Program in Molecular Medicine
Developmental Biology | Reproductive and Urinary Physiology
Intraflagellar transport (IFT) is an evolutionarily conserved mechanism essential for the assembly and maintenance of most eukaryotic cilia and flagella. In mice, mutations in IFT proteins have been shown to cause several ciliopathies including retinal degeneration, polycystic kidney disease, and hearing loss. However, little is known about its role in the formation of the sperm tail, which has the longest flagella of mammalian cells. IFT27 is a component of IFT-B complex and binds to IFT25 directly. In mice, IFT27 is highly expressed in the testis. To investigate the role of IFT27 in male germ cells, the floxed Ift27 mice were bred with Stra8-iCre mice so that the Ift27 gene was disrupted in spermatocytes/spermatids. The Ift27: Stra8-iCre mutant mice did not show any gross abnormalities, and all of the mutant mice survived to adulthood. There was no difference between testis weight/body weight between controls and mutant mice. All adult homozygous mutant males examined were completely infertile. Histological examination of the testes revealed abnormally developed germ cells during the spermiogenesis phase. The epididymides contained round bodies of cytoplasm. Sperm number was significantly reduced compared to the controls and only about 2% of them remained significantly reduced motility. Examination of epididymal sperm by light microscopy and SEM revealed multiple morphological abnormalities including round heads, short and bent tails, abnormal thickness of sperm tails in some areas, and swollen tail tips in some sperm. TEM examination of epididymal sperm showed that most sperm lost the "9+2'' axoneme structure, and the mitochondria sheath, fibrous sheath, and outer dense fibers were also disorganized. Some sperm flagella also lost cell membrane. Levels of IFT25 and IFT81 were significantly reduced in the testis of the conditional Ift27 knockout mice, and levels of IFT20, IFT74, and IFT140 were not changed. Sperm lipid rafts, which were disrupted in the conditional Ift25 knockout mice, appeared to be normal in the conditional Ift27 knockout mice. Our findings suggest that like IFT25, IFT27, even though not required for ciliogenesis in somatic cells, is essential for sperm flagella formation, sperm function, and male fertility in mice. IFT25 and IFT27 control sperm formation/function through many common mechanisms, but IFT25 has additional roles beyond IFT27.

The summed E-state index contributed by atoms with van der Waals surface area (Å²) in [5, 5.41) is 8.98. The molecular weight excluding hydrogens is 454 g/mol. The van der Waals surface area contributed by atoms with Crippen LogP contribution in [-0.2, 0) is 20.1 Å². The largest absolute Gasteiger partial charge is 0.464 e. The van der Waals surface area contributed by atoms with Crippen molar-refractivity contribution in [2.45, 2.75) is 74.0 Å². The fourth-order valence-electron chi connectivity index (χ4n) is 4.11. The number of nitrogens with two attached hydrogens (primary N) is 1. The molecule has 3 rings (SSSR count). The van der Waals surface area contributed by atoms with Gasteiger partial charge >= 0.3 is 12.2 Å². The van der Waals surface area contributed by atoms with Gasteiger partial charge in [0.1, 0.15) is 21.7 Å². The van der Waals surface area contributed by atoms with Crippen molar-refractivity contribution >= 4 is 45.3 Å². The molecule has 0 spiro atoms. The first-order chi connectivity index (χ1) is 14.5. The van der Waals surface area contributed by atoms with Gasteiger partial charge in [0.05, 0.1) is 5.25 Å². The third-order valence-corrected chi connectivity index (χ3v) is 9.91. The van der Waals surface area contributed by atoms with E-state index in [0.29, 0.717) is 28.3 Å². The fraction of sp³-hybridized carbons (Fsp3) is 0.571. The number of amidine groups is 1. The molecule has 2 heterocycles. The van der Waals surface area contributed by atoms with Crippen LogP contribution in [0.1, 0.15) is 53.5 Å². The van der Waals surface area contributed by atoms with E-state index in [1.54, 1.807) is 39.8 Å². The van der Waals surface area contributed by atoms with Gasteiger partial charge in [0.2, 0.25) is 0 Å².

Ciliogenesis, Germ cell, Intraflagellar transport, Male infertility, Sperm flagella formation
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Open Access funded by National Institutes of Health. This is an open access article under the CC BY-NC-ND license (http://creativecommons.org/licenses/BY-NC-ND/4.0/).
DOI of Published Version
Dev Biol. 2017 Dec 1;432(1):125-139. doi: 10.1016/j.ydbio.2017.09.023. Epub 2017 Sep 28. Link to article on publisher's site
Zhang, Yong; Liu, Hong; Li, Wei; Zhang, Zhengang; Shang, Xuejun; Zhang, David; Li, Yuhong; Zhang, Shiyang; Liu, Junpin; Hess, Rex A.; Pazour, Gregory J.; and Zhang, Zhibing, "Intraflagellar transporter protein (IFT27), an IFT25 binding partner, is essential for male fertility and spermiogenesis in mice" (2017). Open Access Articles. 3254.
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This work is licensed under a Creative Commons Attribution-Noncommercial-No Derivative Works 4.0 License.